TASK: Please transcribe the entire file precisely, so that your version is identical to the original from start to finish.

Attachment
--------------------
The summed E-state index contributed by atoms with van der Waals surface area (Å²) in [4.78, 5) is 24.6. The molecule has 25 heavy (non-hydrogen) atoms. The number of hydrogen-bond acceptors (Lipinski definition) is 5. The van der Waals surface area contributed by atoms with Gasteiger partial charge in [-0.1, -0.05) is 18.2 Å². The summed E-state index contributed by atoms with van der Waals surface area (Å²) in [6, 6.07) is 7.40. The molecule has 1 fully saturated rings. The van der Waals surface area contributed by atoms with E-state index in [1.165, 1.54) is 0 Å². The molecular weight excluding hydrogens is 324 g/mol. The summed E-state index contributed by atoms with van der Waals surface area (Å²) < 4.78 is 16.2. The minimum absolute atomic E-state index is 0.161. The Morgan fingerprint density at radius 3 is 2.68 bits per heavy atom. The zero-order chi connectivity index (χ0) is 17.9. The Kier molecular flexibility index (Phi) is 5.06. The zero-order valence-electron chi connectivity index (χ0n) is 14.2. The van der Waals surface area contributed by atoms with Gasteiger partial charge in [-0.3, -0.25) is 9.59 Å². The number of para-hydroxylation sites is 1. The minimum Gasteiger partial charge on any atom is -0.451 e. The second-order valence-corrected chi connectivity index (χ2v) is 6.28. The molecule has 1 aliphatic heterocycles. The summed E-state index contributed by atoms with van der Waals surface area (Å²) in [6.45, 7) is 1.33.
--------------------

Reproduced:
The summed E-state index contributed by atoms with van der Waals surface area (Å²) in [4.78, 5) is 24.6. The molecule has 25 heavy (non-hydrogen) atoms. The number of hydrogen-bond acceptors (Lipinski definition) is 5. The van der Waals surface area contributed by atoms with Gasteiger partial charge in [-0.1, -0.05) is 18.2 Å². The summed E-state index contributed by atoms with van der Waals surface area (Å²) in [6, 6.07) is 7.40. The molecule has 1 fully saturated rings. The van der Waals surface area contributed by atoms with E-state index in [1.165, 1.54) is 0 Å². The molecular weight excluding hydrogens is 324 g/mol. The summed E-state index contributed by atoms with van der Waals surface area (Å²) < 4.78 is 16.2. The minimum absolute atomic E-state index is 0.161. The Morgan fingerprint density at radius 3 is 2.68 bits per heavy atom. The zero-order chi connectivity index (χ0) is 17.9. The Kier molecular flexibility index (Phi) is 5.06. The zero-order valence-electron chi connectivity index (χ0n) is 14.2. The van der Waals surface area contributed by atoms with Gasteiger partial charge in [-0.3, -0.25) is 9.59 Å². The number of para-hydroxylation sites is 1. The minimum Gasteiger partial charge on any atom is -0.451 e. The second-order valence-corrected chi connectivity index (χ2v) is 6.28. The molecule has 1 aliphatic heterocycles. The summed E-state index contributed by atoms with van der Waals surface area (Å²) in [6.45, 7) is 1.33.